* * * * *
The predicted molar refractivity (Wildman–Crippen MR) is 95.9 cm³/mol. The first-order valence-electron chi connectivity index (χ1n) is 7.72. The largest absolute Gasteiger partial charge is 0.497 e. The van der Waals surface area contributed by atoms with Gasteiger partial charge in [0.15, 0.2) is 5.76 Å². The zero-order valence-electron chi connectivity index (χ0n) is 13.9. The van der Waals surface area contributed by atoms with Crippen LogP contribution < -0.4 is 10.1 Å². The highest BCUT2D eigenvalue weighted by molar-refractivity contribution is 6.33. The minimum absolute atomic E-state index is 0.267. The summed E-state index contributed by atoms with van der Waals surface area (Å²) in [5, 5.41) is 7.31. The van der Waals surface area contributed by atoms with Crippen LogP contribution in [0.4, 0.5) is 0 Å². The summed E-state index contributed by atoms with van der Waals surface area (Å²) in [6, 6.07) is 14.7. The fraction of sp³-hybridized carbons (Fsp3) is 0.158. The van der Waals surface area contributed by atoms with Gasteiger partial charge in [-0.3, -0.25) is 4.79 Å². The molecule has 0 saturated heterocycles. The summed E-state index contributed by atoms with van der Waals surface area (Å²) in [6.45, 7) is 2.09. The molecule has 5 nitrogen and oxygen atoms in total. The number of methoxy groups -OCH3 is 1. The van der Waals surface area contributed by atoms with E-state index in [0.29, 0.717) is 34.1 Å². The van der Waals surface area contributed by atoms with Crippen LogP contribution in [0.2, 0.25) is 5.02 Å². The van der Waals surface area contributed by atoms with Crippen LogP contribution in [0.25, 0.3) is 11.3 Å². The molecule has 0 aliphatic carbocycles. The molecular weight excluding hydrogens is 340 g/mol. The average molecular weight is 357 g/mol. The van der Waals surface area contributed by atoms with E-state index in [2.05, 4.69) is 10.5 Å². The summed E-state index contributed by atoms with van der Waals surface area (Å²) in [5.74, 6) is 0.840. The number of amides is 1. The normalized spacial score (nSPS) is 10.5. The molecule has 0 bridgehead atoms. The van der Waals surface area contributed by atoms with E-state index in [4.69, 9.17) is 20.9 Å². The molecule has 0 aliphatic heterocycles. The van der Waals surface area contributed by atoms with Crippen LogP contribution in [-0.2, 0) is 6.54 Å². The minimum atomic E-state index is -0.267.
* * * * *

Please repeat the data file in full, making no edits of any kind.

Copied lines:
The predicted molar refractivity (Wildman–Crippen MR) is 95.9 cm³/mol. The first-order valence-electron chi connectivity index (χ1n) is 7.72. The largest absolute Gasteiger partial charge is 0.497 e. The van der Waals surface area contributed by atoms with Gasteiger partial charge in [0.15, 0.2) is 5.76 Å². The zero-order valence-electron chi connectivity index (χ0n) is 13.9. The van der Waals surface area contributed by atoms with Crippen LogP contribution < -0.4 is 10.1 Å². The highest BCUT2D eigenvalue weighted by molar-refractivity contribution is 6.33. The minimum absolute atomic E-state index is 0.267. The summed E-state index contributed by atoms with van der Waals surface area (Å²) in [5, 5.41) is 7.31. The van der Waals surface area contributed by atoms with Crippen LogP contribution in [0.4, 0.5) is 0 Å². The summed E-state index contributed by atoms with van der Waals surface area (Å²) in [6, 6.07) is 14.7. The fraction of sp³-hybridized carbons (Fsp3) is 0.158. The van der Waals surface area contributed by atoms with Gasteiger partial charge in [-0.3, -0.25) is 4.79 Å². The molecule has 0 saturated heterocycles. The summed E-state index contributed by atoms with van der Waals surface area (Å²) in [6.45, 7) is 2.09. The molecule has 5 nitrogen and oxygen atoms in total. The number of methoxy groups -OCH3 is 1. The van der Waals surface area contributed by atoms with E-state index in [0.29, 0.717) is 34.1 Å². The van der Waals surface area contributed by atoms with Crippen LogP contribution in [0.2, 0.25) is 5.02 Å². The van der Waals surface area contributed by atoms with Crippen LogP contribution in [0.25, 0.3) is 11.3 Å². The molecule has 0 aliphatic carbocycles. The molecular weight excluding hydrogens is 340 g/mol. The average molecular weight is 357 g/mol. The van der Waals surface area contributed by atoms with E-state index in [2.05, 4.69) is 10.5 Å². The summed E-state index contributed by atoms with van der Waals surface area (Å²) in [5.74, 6) is 0.840. The number of amides is 1. The normalized spacial score (nSPS) is 10.5. The molecule has 0 bridgehead atoms. The van der Waals surface area contributed by atoms with E-state index in [4.69, 9.17) is 20.9 Å². The molecule has 0 aliphatic heterocycles. The van der Waals surface area contributed by atoms with Crippen LogP contribution in [-0.2, 0) is 6.54 Å². The minimum atomic E-state index is -0.267.